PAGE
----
Artwork © Lauren Delora Sears
Today’s song couldn’t really be anything other than Whiskey in the Jar by The Dubliners but it highlights the different spellings of whiskey (in the song) and whisky (in this post). The Irish spell it with an ‘e’ to differentiate it from Scotch whisky which is produced in Scotland under a myriad of rules and regulations. Needless to say, I felt compelled to stay true to my Scottish roots by referring to whisky.
And it seems that, if you’re Scottish, you are highly likely to have whisky flowing through your veins. In fact, it appears so common to love the tipple that I sometimes feel I’m the only exception!
The alluring, and seductive, liquid gold takes pride of place at tables in pubs and living rooms across the country – and the world. Sensory exploration of its nuances in character can keep whisky buffs entertained until the wee hours. I have seen that first hand. Like most things, people have personal preferences and whiskies are usually classified according to geography and flavour characteristics. Yet, even though I don’t like it at all, I have come to be able to recognise basic divisions according to how it looks and its aroma.
In actual fact, we use our senses of sight, smell, touch and taste, to evaluate whisky. And usually in that order.
Whisky is essentially a mix of flavoured water and alcohol. One of the first things a whisky drinker does, after checking the colour, is to swirl it in the glass and observe the formation of whisky ‘tears’ or ‘legs’.
Legs are drips, that flow downwards from a ring of clear liquid on the inside of the glass, above the surface of the whisky. They’re also known to form in wine. The length of the legs gives an indication of alcohol content and they are created by the difference in surface tension between the two liquids.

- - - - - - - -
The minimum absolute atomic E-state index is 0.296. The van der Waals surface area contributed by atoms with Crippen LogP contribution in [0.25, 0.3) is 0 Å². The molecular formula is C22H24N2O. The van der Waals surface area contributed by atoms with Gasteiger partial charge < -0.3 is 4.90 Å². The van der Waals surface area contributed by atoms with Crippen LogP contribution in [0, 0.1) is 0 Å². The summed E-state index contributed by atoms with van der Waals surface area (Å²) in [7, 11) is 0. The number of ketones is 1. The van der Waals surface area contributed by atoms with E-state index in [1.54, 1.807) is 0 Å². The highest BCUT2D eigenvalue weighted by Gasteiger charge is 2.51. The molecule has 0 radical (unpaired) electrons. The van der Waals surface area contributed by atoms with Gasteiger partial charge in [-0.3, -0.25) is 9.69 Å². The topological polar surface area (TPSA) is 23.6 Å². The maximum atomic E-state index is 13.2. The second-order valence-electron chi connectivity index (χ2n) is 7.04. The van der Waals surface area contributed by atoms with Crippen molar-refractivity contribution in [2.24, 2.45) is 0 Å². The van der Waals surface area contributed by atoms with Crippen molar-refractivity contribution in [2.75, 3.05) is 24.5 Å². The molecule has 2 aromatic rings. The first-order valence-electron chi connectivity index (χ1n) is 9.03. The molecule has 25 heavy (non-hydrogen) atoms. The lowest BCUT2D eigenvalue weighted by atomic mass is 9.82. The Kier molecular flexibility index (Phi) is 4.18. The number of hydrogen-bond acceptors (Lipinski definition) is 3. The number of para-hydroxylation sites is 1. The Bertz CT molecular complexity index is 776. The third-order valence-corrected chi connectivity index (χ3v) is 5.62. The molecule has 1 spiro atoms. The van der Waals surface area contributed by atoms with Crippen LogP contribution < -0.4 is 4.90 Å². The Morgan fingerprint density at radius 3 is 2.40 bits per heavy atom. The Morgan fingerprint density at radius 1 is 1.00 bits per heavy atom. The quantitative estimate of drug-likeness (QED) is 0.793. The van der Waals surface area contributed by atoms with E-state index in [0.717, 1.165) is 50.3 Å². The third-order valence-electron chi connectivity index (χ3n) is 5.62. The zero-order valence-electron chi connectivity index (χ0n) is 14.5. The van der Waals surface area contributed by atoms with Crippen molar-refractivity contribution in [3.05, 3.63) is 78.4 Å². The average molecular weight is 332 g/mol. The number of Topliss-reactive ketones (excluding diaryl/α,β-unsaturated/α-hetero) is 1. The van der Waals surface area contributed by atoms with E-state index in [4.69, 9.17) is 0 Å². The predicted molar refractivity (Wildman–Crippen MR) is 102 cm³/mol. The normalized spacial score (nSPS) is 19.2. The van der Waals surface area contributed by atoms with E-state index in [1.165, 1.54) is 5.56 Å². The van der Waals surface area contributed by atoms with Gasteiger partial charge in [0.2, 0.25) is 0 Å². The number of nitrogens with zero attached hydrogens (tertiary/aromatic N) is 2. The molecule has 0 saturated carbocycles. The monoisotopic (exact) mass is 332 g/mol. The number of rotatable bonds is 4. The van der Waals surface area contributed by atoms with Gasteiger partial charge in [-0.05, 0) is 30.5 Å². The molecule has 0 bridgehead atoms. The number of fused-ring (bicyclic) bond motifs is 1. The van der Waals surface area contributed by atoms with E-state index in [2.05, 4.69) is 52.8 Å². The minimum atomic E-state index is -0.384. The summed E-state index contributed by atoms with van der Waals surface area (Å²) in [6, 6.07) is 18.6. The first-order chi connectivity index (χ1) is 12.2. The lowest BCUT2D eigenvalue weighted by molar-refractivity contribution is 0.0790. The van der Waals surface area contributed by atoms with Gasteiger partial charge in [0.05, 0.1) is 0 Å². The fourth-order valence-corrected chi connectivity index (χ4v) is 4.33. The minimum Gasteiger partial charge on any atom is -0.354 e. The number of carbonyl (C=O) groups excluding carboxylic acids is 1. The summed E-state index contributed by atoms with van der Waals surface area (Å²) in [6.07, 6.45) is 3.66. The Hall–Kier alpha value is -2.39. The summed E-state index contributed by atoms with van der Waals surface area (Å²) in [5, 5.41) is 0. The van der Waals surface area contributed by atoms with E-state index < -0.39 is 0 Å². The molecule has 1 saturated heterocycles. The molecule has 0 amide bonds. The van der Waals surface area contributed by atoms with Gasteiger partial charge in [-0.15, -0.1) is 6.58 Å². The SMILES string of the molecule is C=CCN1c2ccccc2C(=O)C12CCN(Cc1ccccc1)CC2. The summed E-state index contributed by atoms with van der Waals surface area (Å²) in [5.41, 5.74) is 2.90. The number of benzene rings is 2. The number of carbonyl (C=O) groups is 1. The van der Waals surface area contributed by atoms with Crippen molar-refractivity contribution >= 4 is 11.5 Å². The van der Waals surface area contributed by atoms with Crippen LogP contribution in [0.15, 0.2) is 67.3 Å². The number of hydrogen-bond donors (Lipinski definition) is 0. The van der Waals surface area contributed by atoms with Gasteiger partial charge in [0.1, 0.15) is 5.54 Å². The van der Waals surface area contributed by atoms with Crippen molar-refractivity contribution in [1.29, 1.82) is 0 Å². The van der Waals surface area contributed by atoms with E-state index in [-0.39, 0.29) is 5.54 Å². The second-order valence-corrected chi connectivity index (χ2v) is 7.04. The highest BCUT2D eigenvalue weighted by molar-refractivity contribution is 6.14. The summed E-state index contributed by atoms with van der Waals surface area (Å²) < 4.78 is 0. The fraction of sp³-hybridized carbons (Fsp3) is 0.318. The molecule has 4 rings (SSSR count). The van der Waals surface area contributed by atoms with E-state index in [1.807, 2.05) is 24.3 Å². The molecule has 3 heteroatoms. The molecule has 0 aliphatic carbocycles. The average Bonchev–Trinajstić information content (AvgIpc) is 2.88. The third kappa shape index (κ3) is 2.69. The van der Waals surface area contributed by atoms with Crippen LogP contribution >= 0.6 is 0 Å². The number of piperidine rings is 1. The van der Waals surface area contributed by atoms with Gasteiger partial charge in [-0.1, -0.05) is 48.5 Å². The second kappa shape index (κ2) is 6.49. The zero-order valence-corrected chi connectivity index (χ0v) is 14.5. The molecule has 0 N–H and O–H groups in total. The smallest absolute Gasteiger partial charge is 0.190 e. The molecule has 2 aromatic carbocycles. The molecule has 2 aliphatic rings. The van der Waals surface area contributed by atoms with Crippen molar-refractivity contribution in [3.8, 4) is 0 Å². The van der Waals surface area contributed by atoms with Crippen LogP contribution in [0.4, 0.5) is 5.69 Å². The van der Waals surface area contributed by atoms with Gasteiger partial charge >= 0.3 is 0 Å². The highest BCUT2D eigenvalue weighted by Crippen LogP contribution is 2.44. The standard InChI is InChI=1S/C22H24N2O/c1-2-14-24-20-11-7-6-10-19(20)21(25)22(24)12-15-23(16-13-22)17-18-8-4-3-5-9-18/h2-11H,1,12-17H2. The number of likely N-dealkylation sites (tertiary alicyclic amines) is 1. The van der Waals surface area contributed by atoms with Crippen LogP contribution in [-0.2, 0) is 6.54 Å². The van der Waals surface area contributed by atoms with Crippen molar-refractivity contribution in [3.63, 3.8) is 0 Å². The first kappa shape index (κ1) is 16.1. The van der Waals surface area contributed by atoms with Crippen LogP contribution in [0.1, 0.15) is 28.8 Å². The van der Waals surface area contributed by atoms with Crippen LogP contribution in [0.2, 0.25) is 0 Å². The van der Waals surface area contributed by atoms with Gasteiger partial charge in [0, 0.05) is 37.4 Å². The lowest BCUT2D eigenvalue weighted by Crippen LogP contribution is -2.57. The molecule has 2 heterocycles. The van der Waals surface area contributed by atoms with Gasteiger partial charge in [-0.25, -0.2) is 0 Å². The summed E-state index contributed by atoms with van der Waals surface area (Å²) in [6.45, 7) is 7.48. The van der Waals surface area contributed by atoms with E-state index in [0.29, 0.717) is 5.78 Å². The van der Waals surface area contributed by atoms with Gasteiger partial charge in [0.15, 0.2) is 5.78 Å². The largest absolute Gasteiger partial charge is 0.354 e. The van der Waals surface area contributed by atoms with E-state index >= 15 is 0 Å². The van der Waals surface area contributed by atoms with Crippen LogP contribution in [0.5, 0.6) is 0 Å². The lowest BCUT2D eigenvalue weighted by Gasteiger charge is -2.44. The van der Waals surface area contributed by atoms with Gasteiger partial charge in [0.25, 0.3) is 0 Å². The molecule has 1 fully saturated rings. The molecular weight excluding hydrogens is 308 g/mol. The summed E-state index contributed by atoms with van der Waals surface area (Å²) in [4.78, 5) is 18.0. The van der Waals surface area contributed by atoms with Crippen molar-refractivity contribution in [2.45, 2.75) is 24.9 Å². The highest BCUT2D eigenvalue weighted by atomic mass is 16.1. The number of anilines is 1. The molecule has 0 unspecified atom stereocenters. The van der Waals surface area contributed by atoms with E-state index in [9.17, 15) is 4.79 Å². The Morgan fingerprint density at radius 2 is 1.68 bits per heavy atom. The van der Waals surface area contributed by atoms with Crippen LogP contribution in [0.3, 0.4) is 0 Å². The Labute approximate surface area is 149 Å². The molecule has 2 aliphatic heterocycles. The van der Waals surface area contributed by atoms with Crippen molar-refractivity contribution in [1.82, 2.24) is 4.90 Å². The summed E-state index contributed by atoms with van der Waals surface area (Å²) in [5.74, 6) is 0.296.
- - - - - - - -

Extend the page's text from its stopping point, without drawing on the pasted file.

Surface tension is caused by the tendency for molecules at the surface of a liquid to stick together (cohere) strongly. These cohesive forces are shared between all the molecules but, because there are no molecules above them, the ones at the surface bond with those alongside even more strongly. This is especially true for water molecules.
The increased bonding forms a line of resistance just like a row of people with linked arms. Just as you would huddle tighter in that row to prevent anyone breaking through, the surface of the water contracts. That is what is responsible for the spherical shape of water droplets. That extra resistance on the surface is also what allows water striders to walk on water without breaking through and sinking.
So, as the whisky in the glass is swirled, a thin film of the mixture is pushed up the side of the glass. Water and alcohol are both evaporated from the surface of the glass but alcohol is evaporated faster. This reduces the alcohol concentration of the film and a greater proportion of water is left on the glass.
Since water has a higher surface tension than the alcohol, and the bulk of the mixture, more whisky is hauled up the side of the glass, creating an upwards flow. The water at the top of the film beads, at first, then starts to flow downwards back into the whisky as gravity takes over. The higher the alcohol content of the whisky, the more easily and further the water can pull the mixture – hence longer legs. This phenomenon is called the Gibbs-Marangoni effect after Italian physicist Carlo Marangoni and American physicist Josiah Willard Gibbs who both worked it in the middle to late 19th century.
The alcohol content also affects the texture or feel in the mouth. If it is high, it can dry the mouth and be considered fresh. Whisky with lower alcohol content covers the mouth with a smooth, viscous coating. Although I must admit, I think I’ll leave that bit to someone else!